‘The Economics of Biodiversity: The Dasgupta Review’ (just published!)
The Government has just published the final report from the Dasgupta Review of the economics of biodiversity. If its proposals are ever implemented, they would make a very big impact on the prospects for our planet. However there are serious reasons for believing this is not going to happen – despite the fact that the online launch included endorsements from Prince Charles, Boris Johnson, and David Attenborough. What more could you want for a report?
It is fair to mention first that this final report is a big improvement on the interim report from the Review, published last year. I have criticised that elsewhere (see two other pieces on this site) but some of the main criticisms no longer apply. The Review has given up its previous misleading ideas on how to measure biodiversity, and although the problematic scheme for valuing nature in monetary terms is still there, that hasn’t prevented the Report from including a lot of good policy suggestions not at all derived from that approach. It also goes further than the interim report in acknowledging perspectives on the natural world which are not based in economics.
The most striking thing about this report is how little space is given to recommendations. Most government documents, including advisory ones, are principally about recommendations, in most cases set out at the start as an “executive summary”, and then argued for, put in bold type and set out in more detail in the main text. Journalists and politicians habitually focus on these (and don’t bother to read anything else).
Sir Partha Dasgupta’s report, however, is about the economics of biodiversity, principally meaning the economic theory. In a report which goes up to page 500 (excluding glossary and references), “Options for Change” only start on page 485. This helps to explain why the launch event on Tuesday did not address audience questions like “what do you want to see in next month’s Budget?”
That may not, of course, be Dasgupta’s fault. I have no inside knowledge of this, but it is conceivable that the Government wanted to claim credit internationally for commissioning and publishing this review, but wanted to take the credit for it without the embarrassment of having to respond to specific recommendations about what it should actually do.
This is particularly likely to be the case when the UK has been failing to achieve most of its own biodiversity targets, is replacing EU Commission enforcement of environmental standards with a weak Office for Environmental Protection, is pressing ahead with HS2 and a massive road building programme, and is pursuing a trade deal with the USA which may well result in the undermining of UK food and farming standards (whilst in their rejection of Lords’ amendments to the Trade Bill continuing to prevent parliamentary control over trade deals).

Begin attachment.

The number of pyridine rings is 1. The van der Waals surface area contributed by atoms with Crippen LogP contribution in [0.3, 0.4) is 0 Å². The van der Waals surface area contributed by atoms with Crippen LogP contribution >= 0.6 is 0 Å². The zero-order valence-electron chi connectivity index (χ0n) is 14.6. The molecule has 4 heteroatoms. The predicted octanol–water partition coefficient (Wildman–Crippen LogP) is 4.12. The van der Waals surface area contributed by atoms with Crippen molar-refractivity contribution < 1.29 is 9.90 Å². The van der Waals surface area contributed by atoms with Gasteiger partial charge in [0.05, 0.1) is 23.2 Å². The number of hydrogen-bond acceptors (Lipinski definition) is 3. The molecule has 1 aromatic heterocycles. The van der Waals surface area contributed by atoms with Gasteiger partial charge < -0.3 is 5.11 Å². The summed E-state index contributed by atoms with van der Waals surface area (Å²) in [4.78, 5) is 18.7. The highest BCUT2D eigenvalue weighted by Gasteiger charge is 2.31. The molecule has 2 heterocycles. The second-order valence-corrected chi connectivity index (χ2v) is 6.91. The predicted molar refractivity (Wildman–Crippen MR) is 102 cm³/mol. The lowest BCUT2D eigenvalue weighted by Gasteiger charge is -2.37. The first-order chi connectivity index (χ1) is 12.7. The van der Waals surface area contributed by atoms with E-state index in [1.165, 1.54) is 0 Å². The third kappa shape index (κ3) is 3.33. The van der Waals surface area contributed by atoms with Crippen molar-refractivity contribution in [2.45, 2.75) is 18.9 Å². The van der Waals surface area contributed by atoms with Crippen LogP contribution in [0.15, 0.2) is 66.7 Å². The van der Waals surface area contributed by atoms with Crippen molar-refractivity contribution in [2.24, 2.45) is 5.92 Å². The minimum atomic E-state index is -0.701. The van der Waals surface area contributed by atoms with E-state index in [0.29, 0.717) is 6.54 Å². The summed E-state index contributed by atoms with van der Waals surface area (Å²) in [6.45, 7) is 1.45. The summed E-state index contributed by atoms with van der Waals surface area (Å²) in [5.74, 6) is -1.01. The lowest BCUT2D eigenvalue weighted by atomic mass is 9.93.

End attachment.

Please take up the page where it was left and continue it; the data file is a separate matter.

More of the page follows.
So although the Report has a wide range of policy proposals, these are not presented in such a way as to put the Government on the spot about what it should actually be doing in the near future – in the Budget, the Environment Bill, the Trade Bill, corporate reporting requirements, any post-pandemic recovery package, or anything else.
The other main problem (apart from all the philosophical and practical issues about monetary valuation: see other articles on this site) is that we have been here before. Most of the ideas in the Review have been around for years. The monetary valuation proposals for measuring what is conceptualised as “natural capital” are essentially the same as those in the Pearce Report (1989) and the TEEB reports (the main one was in 2010). What those reports suggested stayed in the realm of economic theory.
This is because as soon as you start to contemplate the practical consequences of the theory, you find that it involves major changes which many people and companies will find unwelcome. Taxpayers in the West would have to pay billions of pounds to tropical countries for maintaining their rainforests. Meat and dairy products, air flights and motoring, all become more expensive. Some jobs would disappear, requiring retraining for the new jobs that would replace them. Politicians are willing to let economists produce their theories and analyses but remain very cautious about anything like implementation, especially when there are other lobbies pressing for their attention.
This takes us to the limit of what science and economics can achieve: the next stage of the effort to protect biodiversity has to be political.